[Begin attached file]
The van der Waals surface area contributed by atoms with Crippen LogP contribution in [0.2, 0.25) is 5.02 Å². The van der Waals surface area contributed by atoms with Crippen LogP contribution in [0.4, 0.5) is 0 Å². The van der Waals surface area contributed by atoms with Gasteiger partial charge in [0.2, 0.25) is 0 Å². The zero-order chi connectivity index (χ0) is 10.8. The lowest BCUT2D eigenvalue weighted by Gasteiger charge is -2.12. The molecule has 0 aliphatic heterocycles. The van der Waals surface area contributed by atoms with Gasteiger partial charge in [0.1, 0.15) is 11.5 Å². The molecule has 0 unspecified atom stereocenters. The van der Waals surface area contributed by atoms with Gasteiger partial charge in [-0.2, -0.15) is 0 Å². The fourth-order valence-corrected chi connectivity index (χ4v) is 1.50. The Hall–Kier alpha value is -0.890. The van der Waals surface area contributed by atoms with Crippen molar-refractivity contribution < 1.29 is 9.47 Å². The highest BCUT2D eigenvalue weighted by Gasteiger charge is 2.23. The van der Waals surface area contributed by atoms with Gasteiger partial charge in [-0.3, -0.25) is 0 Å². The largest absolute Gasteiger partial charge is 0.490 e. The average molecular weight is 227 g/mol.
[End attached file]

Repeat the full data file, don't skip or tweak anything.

The van der Waals surface area contributed by atoms with Crippen LogP contribution in [0.2, 0.25) is 5.02 Å². The van der Waals surface area contributed by atoms with Crippen LogP contribution in [0.4, 0.5) is 0 Å². The van der Waals surface area contributed by atoms with Gasteiger partial charge in [0.2, 0.25) is 0 Å². The zero-order chi connectivity index (χ0) is 10.8. The lowest BCUT2D eigenvalue weighted by Gasteiger charge is -2.12. The molecule has 0 aliphatic heterocycles. The van der Waals surface area contributed by atoms with Gasteiger partial charge in [0.1, 0.15) is 11.5 Å². The molecule has 0 unspecified atom stereocenters. The van der Waals surface area contributed by atoms with Gasteiger partial charge in [-0.2, -0.15) is 0 Å². The fourth-order valence-corrected chi connectivity index (χ4v) is 1.50. The Hall–Kier alpha value is -0.890. The van der Waals surface area contributed by atoms with Crippen molar-refractivity contribution < 1.29 is 9.47 Å². The highest BCUT2D eigenvalue weighted by Gasteiger charge is 2.23. The van der Waals surface area contributed by atoms with Gasteiger partial charge in [-0.3, -0.25) is 0 Å². The largest absolute Gasteiger partial charge is 0.490 e. The average molecular weight is 227 g/mol.